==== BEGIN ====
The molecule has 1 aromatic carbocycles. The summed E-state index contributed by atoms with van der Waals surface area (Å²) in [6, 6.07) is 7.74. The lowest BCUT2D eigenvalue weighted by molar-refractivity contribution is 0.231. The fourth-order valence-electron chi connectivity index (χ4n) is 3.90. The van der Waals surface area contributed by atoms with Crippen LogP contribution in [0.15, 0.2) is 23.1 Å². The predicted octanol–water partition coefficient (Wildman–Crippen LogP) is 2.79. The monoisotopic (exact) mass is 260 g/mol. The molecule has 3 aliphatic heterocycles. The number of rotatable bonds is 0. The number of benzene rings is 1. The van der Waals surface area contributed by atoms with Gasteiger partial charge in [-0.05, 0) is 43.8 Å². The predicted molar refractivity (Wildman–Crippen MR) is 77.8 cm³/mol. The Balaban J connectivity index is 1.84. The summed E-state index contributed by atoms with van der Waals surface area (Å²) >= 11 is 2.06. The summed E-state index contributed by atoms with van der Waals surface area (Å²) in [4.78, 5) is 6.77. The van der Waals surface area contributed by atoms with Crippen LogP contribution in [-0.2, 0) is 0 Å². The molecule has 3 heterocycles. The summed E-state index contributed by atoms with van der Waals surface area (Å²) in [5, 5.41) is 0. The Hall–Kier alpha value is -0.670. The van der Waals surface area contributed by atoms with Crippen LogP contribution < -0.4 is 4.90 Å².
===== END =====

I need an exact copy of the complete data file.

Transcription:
The molecule has 1 aromatic carbocycles. The summed E-state index contributed by atoms with van der Waals surface area (Å²) in [6, 6.07) is 7.74. The lowest BCUT2D eigenvalue weighted by molar-refractivity contribution is 0.231. The fourth-order valence-electron chi connectivity index (χ4n) is 3.90. The van der Waals surface area contributed by atoms with Crippen LogP contribution in [0.15, 0.2) is 23.1 Å². The predicted octanol–water partition coefficient (Wildman–Crippen LogP) is 2.79. The monoisotopic (exact) mass is 260 g/mol. The molecule has 3 aliphatic heterocycles. The number of rotatable bonds is 0. The number of benzene rings is 1. The van der Waals surface area contributed by atoms with Gasteiger partial charge in [-0.05, 0) is 43.8 Å². The predicted molar refractivity (Wildman–Crippen MR) is 77.8 cm³/mol. The Balaban J connectivity index is 1.84. The summed E-state index contributed by atoms with van der Waals surface area (Å²) >= 11 is 2.06. The summed E-state index contributed by atoms with van der Waals surface area (Å²) in [4.78, 5) is 6.77. The van der Waals surface area contributed by atoms with Crippen LogP contribution in [-0.2, 0) is 0 Å². The molecule has 3 heterocycles. The summed E-state index contributed by atoms with van der Waals surface area (Å²) in [5, 5.41) is 0. The Hall–Kier alpha value is -0.670. The van der Waals surface area contributed by atoms with Crippen LogP contribution < -0.4 is 4.90 Å².